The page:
My first book deals with returning home to India after spending fourteen years of my early adulthood in America. Here is the story behind my motivation to capture the adventures of resettlement in No Longer NRI – How I left America for My Homeland.
Trishanku, formerly known as King Satyavrata, ancestor of Lord Rama, was a king with a strange ambition; to ascend to the heavens in his mortal form. Following a series of misguided actions, he ends up in the strange predicament of hanging upside down between two worlds, in a heaven designed expressly for him. As per Wikipedia – ‘the word Trishanku has come to denote a middle ground or limbo between one’s goals or desires and one’s current state or possessions’.
The Indian diaspora comprising persons of Indian origin stands at 18 million and forms the largest diaspora in the world. Not surprisingly, many modern-day Non-resident Indians (NRI) experience the same predicament as Trishanku.
Life as I knew it
Growing up in India was easy. If you were lucky like me, you got to live in the same house that you entered as a baby, graduated from the same school where you first learned to read, and came of age in the company of the same set of friends who sat beside you in kindergarten. But life seldom remains the same.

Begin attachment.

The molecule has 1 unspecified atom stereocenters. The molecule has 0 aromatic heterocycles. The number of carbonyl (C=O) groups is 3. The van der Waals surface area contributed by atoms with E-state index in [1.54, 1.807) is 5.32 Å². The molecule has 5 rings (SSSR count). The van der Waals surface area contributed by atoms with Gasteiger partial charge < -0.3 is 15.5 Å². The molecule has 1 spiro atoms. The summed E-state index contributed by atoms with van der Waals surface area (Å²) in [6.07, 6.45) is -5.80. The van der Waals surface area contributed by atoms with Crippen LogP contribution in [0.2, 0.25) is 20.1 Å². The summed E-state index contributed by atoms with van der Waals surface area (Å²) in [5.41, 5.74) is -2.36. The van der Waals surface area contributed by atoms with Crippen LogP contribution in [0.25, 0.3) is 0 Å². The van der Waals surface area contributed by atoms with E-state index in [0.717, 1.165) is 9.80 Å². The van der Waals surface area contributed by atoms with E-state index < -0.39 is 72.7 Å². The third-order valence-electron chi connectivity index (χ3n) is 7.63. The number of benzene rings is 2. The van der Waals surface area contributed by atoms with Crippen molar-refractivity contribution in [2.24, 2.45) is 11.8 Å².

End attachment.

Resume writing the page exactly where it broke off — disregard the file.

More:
When I first left India, as a naive twenty-two-year-old eager to embark on adventures that awaited me in America, I was full of confidence. I had the benefit of an English-medium education, an urban upbringing, and an optimistic streak.
In the pre-internet days, that meant, stepping into a new country with very little knowledge of what awaited you. Yes, there were TV shows and Hollywood movies, but I was smart enough to know that all that I saw on the screen was not really representative of everyday life.
With only limited guidance from relatives and family friends with prior US experience, books helped me visualize what lay ahead. As a voracious reader, I was familiar not only with English but also its nuances. My knowledge of western culture was imbibed from books by Enid Blyton and Ayn Rand, Alistair MacLean and Sidney Sheldon. I wholly expected to fit in seamlessly and assimilate into the great melting pot that is America.